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Sperm whales from the Miocene of the North Sea: a re-appraisal
Lambert, O. (2008). Sperm whales from the Miocene of the North Sea: a re-appraisal. Bull. Kon. Belg. Inst. Natuurwet. Aardwet. = Bull. - Inst. r. sci. nat. Belg., Sci. Terre 78: 277-316
In: Bulletin van het Koninklijk Belgisch Instituut voor Natuurwetenschappen. Aardwetenschappen = Bulletin de l'Institut Royal des Sciences Naturelles de Belgique. Sciences de la Terre. KBIN: Brussel. ISSN 0374-6291, more
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Author keywords
    Odontoceti, Physeteroidea, sperm whale, Miocene, North Sea, phylogeny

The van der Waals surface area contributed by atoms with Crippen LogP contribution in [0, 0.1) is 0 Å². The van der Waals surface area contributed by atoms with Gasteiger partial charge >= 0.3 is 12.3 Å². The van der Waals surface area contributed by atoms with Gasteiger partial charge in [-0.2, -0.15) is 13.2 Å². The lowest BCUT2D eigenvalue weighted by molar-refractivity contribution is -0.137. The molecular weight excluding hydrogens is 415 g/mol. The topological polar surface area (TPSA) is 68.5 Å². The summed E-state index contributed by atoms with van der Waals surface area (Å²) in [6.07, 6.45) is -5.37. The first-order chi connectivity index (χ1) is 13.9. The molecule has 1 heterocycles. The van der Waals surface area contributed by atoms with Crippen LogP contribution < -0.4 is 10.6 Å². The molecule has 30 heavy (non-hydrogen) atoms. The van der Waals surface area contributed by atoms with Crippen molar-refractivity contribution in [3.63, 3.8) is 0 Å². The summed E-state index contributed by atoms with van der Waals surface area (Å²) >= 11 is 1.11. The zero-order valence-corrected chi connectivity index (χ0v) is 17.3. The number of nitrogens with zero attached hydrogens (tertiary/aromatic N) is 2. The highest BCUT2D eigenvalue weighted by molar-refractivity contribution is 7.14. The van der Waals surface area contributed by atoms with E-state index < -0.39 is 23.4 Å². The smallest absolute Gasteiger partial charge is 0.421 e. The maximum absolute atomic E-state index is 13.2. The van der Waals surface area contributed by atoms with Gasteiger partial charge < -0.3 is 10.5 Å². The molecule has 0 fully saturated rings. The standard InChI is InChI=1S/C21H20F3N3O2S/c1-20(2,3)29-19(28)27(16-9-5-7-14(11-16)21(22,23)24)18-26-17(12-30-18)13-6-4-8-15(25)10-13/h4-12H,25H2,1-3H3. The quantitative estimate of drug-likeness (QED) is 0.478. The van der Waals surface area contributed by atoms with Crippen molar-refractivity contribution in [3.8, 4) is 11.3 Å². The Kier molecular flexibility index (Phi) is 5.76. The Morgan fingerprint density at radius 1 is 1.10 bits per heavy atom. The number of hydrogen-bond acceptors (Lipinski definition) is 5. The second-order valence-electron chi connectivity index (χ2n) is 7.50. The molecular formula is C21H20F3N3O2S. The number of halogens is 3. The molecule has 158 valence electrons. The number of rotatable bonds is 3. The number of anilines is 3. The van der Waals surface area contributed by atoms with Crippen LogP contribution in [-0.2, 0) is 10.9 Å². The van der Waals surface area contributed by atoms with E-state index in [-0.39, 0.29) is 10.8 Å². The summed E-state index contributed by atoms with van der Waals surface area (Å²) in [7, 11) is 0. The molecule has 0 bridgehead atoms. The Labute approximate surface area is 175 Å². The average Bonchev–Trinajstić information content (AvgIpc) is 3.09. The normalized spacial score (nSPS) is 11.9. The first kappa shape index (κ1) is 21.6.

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    A review of the sperm whales (Cetacea, Odontoceti, Physeteroidea) from the Miocene of the southern margin of the North Sea Basin is undertaken, mostly based on the cranial material of the area of Antwerp (north of Belgium) described for the first time by P.-J. Van Beneden, B. A. L. du Bus, and O. Abel more than a century ago. This work leads to the detailed redescription of the species Eudelphis mortezelensis, Physeterula dubusi, Placoziphius duboisi, and Thalassocetus antwerpiensis, the identification in the North Sea Basin of the eastern North American species Orycterocetus crocodilinus, and the description of a new undetermined physeterid. The stratigraphic information associated to some of these Miocene taxa is refined (E. mortezelensis, O. crocodilinus, and P. duboisi), whereas a more important incertitude persists for others. These results further emphasize the physeteroid diversity during the Miocene. The performed phylogenetic analysis places Eudelphis as the most basal stem-physeteroid, displaying the most salient features of the superfamily (supracranial basin, strong asymmetry of the bony nares and premaxillae) but retaining enamel on teeth and a rather conservative skull morphology (deep maxillary alveoli, large left pre-maxillary foramen, distinct falciform process of the squamosal...). Together with Orycterocetus, Placoziphius is provisionally kept outside the family Physeteridae, defined as the clade grouping all the physeteroids more closely related to Physeter than to Kogia. The large species Physeterula dubusi is the most stemward physeterid, retaining functional upper teeth lacking enamel. Among the physeterids the new undetermined taxon is sister-group to the clade Aulophyseter + Physeter, sharing with these two genera the preorbital process distinctly lower than the lateral margin of the rostrum base. With a sagittal crest in its supracranial basin the small Thalassocetus antwerpiensis is confirmed as an archaic kogiid. The evolutionary history of the supracranial basin and the oral apparatus are discussed. The parsimony analysis suggests that the spermaceti organ remained small in the supracranial basin of most physeteroids, the basin probably functioning as a parabolic structure for reflecting and focusing the echolocative sounds. It is proposed that the spermaceti organ only considerable increased in size in the lineage of the Recent species Physeter macrocephalus, possibly as a sexually dimorphic sound transmitting organ. Preceded by the loss of enamel, the reduction of the upper dentition associated to a decrease of the size of the temporal fossa occurred in parallel in the physeterids and the kogiids, much likely related to a major change in diet and food processing.

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